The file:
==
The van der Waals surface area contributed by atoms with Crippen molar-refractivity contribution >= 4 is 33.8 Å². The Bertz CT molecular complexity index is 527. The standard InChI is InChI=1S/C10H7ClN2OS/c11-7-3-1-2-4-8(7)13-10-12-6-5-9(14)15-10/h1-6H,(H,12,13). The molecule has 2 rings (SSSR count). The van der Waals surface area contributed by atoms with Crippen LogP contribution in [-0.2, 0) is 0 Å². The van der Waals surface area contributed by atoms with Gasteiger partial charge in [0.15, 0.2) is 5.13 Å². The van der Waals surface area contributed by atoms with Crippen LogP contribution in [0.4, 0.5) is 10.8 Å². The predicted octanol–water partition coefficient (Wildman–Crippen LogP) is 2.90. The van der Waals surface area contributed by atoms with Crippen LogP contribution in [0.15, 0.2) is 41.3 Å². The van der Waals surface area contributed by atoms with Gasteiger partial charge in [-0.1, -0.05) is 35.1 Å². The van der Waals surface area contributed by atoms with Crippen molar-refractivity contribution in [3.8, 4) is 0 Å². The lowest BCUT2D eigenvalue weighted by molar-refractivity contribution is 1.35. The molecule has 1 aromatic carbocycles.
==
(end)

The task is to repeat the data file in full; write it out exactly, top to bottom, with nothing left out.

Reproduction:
The van der Waals surface area contributed by atoms with Crippen molar-refractivity contribution >= 4 is 33.8 Å². The Bertz CT molecular complexity index is 527. The standard InChI is InChI=1S/C10H7ClN2OS/c11-7-3-1-2-4-8(7)13-10-12-6-5-9(14)15-10/h1-6H,(H,12,13). The molecule has 2 rings (SSSR count). The van der Waals surface area contributed by atoms with Crippen LogP contribution in [-0.2, 0) is 0 Å². The van der Waals surface area contributed by atoms with Gasteiger partial charge in [0.15, 0.2) is 5.13 Å². The van der Waals surface area contributed by atoms with Crippen LogP contribution in [0.4, 0.5) is 10.8 Å². The predicted octanol–water partition coefficient (Wildman–Crippen LogP) is 2.90. The van der Waals surface area contributed by atoms with Crippen LogP contribution in [0.15, 0.2) is 41.3 Å². The van der Waals surface area contributed by atoms with Gasteiger partial charge in [-0.1, -0.05) is 35.1 Å². The van der Waals surface area contributed by atoms with Crippen molar-refractivity contribution in [3.8, 4) is 0 Å². The lowest BCUT2D eigenvalue weighted by molar-refractivity contribution is 1.35. The molecule has 1 aromatic carbocycles.